In the Montclair City Council race, incumbent councilwoman Trisha Martinez, with 2,336 votes or 32.9 percent, and incumbent councilman Bill Ruh, with 1,711 votes or 24.1 percent, were reelected, outdistancing challengers Benjamin Lopez, who received 1,388 votes or 19.55 percent, Juliet Orozco with 772 votes or 10.87 percent, Omar Zamarripa and the 649 votes or 9.14 percent he claimed and Remoushell Henry, who polled 244 voter endorsements or 3.44 percent. Montclair will need to fill the soon-to-be vacant council post now held by Dutrey after he accedes to the mayoral position.
In Ontario, where all 91 precincts have reported, the well-financed trio of Mayor Paul Leon and councilmen Alan Wapner and Jim Bowman were handily reelected.
Leon’s 11,999 votes or 55.93 percent swamped former Councilman/city attorney Sam Crowe, who placed second with 5,469 votes or 25.49 percent, Rudy Favila, who claimed 2788 votes or 13 percent and Richard Galvez, who managed to bring in 1,198 votes or 5.58 percent. Wapner, a former Ontario Police Department detective, with 11,298 votes or 36.34 percent, and Bowman, one of Ontario’s previous fire chiefs who captured the endorsement of 8,329 city residents or 26.76 percent, trounced challengers Norberto Corona, who claimed 5,936 votes or 19.09 percent, Josef Nikyar, who pulled down 2,961 votes or 9.52 percent and Paul Mim Mack, who received 2,575 votes or 8.28 percent.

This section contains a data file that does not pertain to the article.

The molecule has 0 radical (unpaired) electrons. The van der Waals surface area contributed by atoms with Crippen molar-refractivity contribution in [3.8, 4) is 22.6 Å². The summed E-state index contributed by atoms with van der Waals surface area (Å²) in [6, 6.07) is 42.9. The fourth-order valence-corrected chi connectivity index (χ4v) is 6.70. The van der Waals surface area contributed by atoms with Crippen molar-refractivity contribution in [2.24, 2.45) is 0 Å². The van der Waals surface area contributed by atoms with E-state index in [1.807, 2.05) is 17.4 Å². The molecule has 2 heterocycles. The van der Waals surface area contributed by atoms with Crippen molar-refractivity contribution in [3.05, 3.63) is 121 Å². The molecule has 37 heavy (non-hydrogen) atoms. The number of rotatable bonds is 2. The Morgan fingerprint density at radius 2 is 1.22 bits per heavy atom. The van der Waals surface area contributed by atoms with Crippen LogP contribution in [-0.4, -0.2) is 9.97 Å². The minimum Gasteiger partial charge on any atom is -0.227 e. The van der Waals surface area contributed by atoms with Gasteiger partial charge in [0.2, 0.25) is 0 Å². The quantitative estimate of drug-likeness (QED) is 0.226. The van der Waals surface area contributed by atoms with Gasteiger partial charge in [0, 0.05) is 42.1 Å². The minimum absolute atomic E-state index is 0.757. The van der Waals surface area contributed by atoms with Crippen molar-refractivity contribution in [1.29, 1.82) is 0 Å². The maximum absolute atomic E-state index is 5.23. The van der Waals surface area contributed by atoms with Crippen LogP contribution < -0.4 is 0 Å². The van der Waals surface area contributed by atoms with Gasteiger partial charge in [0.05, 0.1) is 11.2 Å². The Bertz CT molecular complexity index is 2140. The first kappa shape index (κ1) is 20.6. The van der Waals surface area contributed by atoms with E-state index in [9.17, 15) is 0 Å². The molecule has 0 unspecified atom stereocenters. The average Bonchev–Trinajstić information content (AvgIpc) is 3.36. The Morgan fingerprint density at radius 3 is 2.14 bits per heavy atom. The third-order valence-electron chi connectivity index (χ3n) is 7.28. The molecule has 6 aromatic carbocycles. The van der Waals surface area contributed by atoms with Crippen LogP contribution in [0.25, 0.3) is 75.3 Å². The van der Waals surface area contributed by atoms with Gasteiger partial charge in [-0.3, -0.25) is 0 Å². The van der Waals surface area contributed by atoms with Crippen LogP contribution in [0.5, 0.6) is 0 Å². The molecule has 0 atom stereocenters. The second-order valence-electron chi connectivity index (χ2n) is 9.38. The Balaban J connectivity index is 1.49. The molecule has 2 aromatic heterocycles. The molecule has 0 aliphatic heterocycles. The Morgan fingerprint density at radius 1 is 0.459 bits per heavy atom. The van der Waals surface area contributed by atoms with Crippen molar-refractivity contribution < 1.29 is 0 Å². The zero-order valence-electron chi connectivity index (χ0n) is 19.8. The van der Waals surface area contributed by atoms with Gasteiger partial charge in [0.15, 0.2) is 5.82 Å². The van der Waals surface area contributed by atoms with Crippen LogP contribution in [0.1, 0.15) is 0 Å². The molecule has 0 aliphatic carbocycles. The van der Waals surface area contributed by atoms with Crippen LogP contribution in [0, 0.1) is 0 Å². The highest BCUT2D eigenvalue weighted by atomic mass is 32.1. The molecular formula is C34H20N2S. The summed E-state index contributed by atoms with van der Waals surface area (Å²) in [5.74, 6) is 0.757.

In the Fontana mayoral contest, conducted at-large among the entirety of the city’s 84 precincts, incumbent Mayor Acquanetta Warren clobbered the field by capturing 15,233 votes or 58.3 percent to the 4,659 votes or 17.83 percent of her closest challenger, incumbent councilman Jesse Sandoval. Other also-rans in the race were Lorena Corona, with 3,247 votes or 12.43 percent; Carlos Sandoval, who was put up as a candidate by Warren as a ploy by Warren to divert votes from Councilman Sandoval and who managed to bring in 1,291 votes or 4.94 percent; and Hafsa Sharafat, who captured 997 votes or 3.82 percent.